The scene at the White House on Thursday might have been hard to fathom just one year ago.
A diverse crowd of lawmakers, activists and community leaders — including pop icon Usher, with whom many photos were taken — gathered in the East Room to witness President Joe Biden sign into law a new federal holiday: Juneteenth, which on June 19 commemorates the end of slavery in the United States.
With coronavirus infections near record lows in the U.S. amid a full-bore vaccination campaign at all levels of government, few members of the indoors, in-person crowd were seen wearing masks.
“We are gathered here, in a house built by enslaved people,” said Vice President Kamala Harris, the first Black woman to hold the title. “We are footsteps away from where President Abraham Lincoln signed the Emancipation Proclamation, and we are here to witness President Joe Biden establish Juneteenth as a national holiday.”
“We have come far and we have far to go, but today is a day of celebration,” Harris said.
As she spoke, the president stepped off the podium and approached the front row, then knelt down to embrace Opal Lee, the 94-year-old Texas activist credited as a driving force behind the push for the new holiday.
“I’ve only been president for several months, but I think this will go down, for me, as one of the greatest honors I will have had as president,” Biden told the crowd before signing the bill into law.
The 11th national annual holiday was established just two days before Juneteenth itself, and less than three weeks after the 100th anniversary of the Tulsa race massacre. It also came on the heels of the first anniversary of the death of George Floyd, the unarmed Black man whose caught-on-tape murder in police custody triggered a nationwide eruption of civil unrest.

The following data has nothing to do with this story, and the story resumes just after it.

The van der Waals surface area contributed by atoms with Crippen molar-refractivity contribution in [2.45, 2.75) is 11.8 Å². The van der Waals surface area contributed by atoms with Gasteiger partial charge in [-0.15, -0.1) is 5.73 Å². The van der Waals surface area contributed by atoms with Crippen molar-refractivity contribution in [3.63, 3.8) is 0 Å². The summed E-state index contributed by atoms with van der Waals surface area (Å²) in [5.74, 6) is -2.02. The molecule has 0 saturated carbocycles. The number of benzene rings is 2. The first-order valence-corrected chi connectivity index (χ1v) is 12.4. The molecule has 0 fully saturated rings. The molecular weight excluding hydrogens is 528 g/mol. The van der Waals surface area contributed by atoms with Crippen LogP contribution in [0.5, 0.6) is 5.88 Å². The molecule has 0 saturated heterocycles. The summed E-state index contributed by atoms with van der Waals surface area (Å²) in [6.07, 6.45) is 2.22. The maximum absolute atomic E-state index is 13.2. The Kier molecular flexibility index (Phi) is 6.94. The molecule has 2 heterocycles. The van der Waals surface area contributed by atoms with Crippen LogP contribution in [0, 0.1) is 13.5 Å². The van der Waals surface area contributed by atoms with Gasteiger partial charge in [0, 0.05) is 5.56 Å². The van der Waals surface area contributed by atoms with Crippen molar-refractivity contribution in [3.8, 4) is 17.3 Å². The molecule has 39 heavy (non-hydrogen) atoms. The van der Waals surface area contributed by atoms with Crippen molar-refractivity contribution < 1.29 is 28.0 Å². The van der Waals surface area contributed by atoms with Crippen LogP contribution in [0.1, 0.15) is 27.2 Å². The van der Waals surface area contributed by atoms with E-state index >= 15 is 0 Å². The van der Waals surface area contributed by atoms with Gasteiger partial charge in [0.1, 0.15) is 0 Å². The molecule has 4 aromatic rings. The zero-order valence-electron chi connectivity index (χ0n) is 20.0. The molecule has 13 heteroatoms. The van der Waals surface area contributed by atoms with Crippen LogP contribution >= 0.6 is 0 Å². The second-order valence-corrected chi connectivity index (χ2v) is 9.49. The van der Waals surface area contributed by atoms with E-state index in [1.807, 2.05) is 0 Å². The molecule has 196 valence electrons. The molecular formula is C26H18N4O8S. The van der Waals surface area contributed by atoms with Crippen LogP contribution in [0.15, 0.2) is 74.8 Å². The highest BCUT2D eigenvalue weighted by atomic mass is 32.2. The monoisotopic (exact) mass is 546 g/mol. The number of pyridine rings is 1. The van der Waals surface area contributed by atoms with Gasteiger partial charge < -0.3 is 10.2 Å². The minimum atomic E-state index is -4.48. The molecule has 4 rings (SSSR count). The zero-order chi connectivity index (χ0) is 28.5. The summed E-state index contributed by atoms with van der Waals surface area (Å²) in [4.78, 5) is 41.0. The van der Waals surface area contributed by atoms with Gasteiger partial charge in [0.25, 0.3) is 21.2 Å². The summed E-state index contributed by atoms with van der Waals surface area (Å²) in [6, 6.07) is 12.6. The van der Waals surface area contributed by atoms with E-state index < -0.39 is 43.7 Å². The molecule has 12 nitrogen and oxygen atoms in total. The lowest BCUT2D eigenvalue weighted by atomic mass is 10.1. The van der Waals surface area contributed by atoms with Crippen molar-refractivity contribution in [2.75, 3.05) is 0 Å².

In mid-June of 2020, all of those factors — Tulsa, Juneteenth, the waves of protest and the Covid pandemic — posed problems for then-President Donald Trump, who had come under fire for announcing plans to hold a rally in Tulsa on the holiday.
“I made Juneteenth very famous,” Trump told The Wall Street Journal after moving the date of the rally. “It’s actually an important event, an important time. But nobody had ever heard of it.”
The contrast between Trump’s final Juneteenth as president and Biden’s first could hardly be more stark. It illustrates not only the seismic changes at play in the nation and how they shaped the present, but also the difference in how the two presidents have approached issues of race.
The path to a federal holiday
Juneteenth celebrates the date in 1865 when enslaved Black people in Texas finally heard that they had been freed under the Emancipation Proclamation, which President Abraham Lincoln had issued more than two years earlier.